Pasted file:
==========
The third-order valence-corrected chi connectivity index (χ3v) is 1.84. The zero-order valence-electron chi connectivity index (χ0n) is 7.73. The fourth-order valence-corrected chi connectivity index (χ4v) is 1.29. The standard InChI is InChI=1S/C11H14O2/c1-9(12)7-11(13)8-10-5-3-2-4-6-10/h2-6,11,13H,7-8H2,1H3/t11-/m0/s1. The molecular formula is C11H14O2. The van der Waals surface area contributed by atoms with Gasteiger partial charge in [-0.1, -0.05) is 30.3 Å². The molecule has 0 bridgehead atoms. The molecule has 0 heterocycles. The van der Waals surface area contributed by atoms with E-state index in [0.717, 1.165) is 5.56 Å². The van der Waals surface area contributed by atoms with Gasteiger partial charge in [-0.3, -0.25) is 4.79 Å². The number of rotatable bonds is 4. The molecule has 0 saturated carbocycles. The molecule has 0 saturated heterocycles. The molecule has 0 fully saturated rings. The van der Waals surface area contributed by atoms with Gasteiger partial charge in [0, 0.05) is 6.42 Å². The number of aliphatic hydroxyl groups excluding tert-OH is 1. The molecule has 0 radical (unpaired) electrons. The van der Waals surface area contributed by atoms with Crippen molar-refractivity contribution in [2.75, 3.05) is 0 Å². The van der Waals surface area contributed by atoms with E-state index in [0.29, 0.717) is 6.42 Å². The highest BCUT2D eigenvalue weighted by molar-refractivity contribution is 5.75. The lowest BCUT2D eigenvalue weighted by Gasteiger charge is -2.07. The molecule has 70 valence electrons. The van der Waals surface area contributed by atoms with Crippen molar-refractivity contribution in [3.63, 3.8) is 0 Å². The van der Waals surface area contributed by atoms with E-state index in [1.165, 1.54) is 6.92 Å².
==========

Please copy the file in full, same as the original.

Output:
The third-order valence-corrected chi connectivity index (χ3v) is 1.84. The zero-order valence-electron chi connectivity index (χ0n) is 7.73. The fourth-order valence-corrected chi connectivity index (χ4v) is 1.29. The standard InChI is InChI=1S/C11H14O2/c1-9(12)7-11(13)8-10-5-3-2-4-6-10/h2-6,11,13H,7-8H2,1H3/t11-/m0/s1. The molecular formula is C11H14O2. The van der Waals surface area contributed by atoms with Gasteiger partial charge in [-0.1, -0.05) is 30.3 Å². The molecule has 0 bridgehead atoms. The molecule has 0 heterocycles. The van der Waals surface area contributed by atoms with E-state index in [0.717, 1.165) is 5.56 Å². The van der Waals surface area contributed by atoms with Gasteiger partial charge in [-0.3, -0.25) is 4.79 Å². The number of rotatable bonds is 4. The molecule has 0 saturated carbocycles. The molecule has 0 saturated heterocycles. The molecule has 0 fully saturated rings. The van der Waals surface area contributed by atoms with Gasteiger partial charge in [0, 0.05) is 6.42 Å². The number of aliphatic hydroxyl groups excluding tert-OH is 1. The molecule has 0 radical (unpaired) electrons. The van der Waals surface area contributed by atoms with Crippen molar-refractivity contribution in [2.75, 3.05) is 0 Å². The van der Waals surface area contributed by atoms with E-state index in [0.29, 0.717) is 6.42 Å². The highest BCUT2D eigenvalue weighted by molar-refractivity contribution is 5.75. The lowest BCUT2D eigenvalue weighted by Gasteiger charge is -2.07. The molecule has 70 valence electrons. The van der Waals surface area contributed by atoms with Crippen molar-refractivity contribution in [3.63, 3.8) is 0 Å². The van der Waals surface area contributed by atoms with E-state index in [1.165, 1.54) is 6.92 Å².